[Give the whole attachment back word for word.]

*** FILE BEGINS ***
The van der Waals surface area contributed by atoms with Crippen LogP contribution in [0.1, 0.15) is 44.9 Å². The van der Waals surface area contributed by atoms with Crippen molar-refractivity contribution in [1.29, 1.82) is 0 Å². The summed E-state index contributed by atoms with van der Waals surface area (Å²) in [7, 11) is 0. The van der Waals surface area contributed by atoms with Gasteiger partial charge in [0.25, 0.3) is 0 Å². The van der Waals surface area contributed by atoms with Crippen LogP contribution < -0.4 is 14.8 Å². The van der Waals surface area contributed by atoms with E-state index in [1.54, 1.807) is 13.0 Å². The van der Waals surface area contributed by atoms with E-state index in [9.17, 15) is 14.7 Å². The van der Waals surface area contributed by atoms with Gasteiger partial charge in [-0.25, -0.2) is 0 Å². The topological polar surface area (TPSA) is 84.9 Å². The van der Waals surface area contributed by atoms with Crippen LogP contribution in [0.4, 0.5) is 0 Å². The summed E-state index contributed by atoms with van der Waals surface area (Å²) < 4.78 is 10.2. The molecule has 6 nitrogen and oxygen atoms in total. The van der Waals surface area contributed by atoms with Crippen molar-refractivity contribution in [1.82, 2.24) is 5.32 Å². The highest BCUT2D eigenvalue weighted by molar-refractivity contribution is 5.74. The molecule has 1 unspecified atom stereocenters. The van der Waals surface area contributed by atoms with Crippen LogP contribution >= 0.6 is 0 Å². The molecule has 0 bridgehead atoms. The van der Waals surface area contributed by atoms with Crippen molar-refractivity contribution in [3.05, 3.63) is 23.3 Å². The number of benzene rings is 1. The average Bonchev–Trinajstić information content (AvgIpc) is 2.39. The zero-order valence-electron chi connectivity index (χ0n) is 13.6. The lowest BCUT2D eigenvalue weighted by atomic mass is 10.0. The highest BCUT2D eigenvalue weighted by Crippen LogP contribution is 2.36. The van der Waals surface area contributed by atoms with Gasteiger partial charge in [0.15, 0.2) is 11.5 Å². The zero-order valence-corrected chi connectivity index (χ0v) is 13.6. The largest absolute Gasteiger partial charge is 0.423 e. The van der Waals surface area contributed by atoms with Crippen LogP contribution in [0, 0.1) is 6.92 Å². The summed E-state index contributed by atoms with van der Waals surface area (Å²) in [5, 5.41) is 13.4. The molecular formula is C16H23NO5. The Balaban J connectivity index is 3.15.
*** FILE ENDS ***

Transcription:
The van der Waals surface area contributed by atoms with Crippen LogP contribution in [0.1, 0.15) is 44.9 Å². The van der Waals surface area contributed by atoms with Crippen molar-refractivity contribution in [1.29, 1.82) is 0 Å². The summed E-state index contributed by atoms with van der Waals surface area (Å²) in [7, 11) is 0. The van der Waals surface area contributed by atoms with Gasteiger partial charge in [0.25, 0.3) is 0 Å². The van der Waals surface area contributed by atoms with Crippen LogP contribution < -0.4 is 14.8 Å². The van der Waals surface area contributed by atoms with E-state index in [1.54, 1.807) is 13.0 Å². The van der Waals surface area contributed by atoms with E-state index in [9.17, 15) is 14.7 Å². The van der Waals surface area contributed by atoms with Gasteiger partial charge in [-0.25, -0.2) is 0 Å². The topological polar surface area (TPSA) is 84.9 Å². The van der Waals surface area contributed by atoms with Crippen LogP contribution in [0.4, 0.5) is 0 Å². The summed E-state index contributed by atoms with van der Waals surface area (Å²) < 4.78 is 10.2. The molecule has 6 nitrogen and oxygen atoms in total. The van der Waals surface area contributed by atoms with Crippen molar-refractivity contribution in [1.82, 2.24) is 5.32 Å². The highest BCUT2D eigenvalue weighted by molar-refractivity contribution is 5.74. The molecule has 1 unspecified atom stereocenters. The van der Waals surface area contributed by atoms with Crippen LogP contribution >= 0.6 is 0 Å². The molecule has 0 bridgehead atoms. The van der Waals surface area contributed by atoms with Crippen molar-refractivity contribution in [3.05, 3.63) is 23.3 Å². The number of benzene rings is 1. The average Bonchev–Trinajstić information content (AvgIpc) is 2.39. The zero-order valence-electron chi connectivity index (χ0n) is 13.6. The lowest BCUT2D eigenvalue weighted by atomic mass is 10.0. The highest BCUT2D eigenvalue weighted by Crippen LogP contribution is 2.36. The van der Waals surface area contributed by atoms with Gasteiger partial charge in [0.15, 0.2) is 11.5 Å². The zero-order valence-corrected chi connectivity index (χ0v) is 13.6. The largest absolute Gasteiger partial charge is 0.423 e. The van der Waals surface area contributed by atoms with Crippen LogP contribution in [0, 0.1) is 6.92 Å². The summed E-state index contributed by atoms with van der Waals surface area (Å²) in [5, 5.41) is 13.4. The molecular formula is C16H23NO5. The Balaban J connectivity index is 3.15.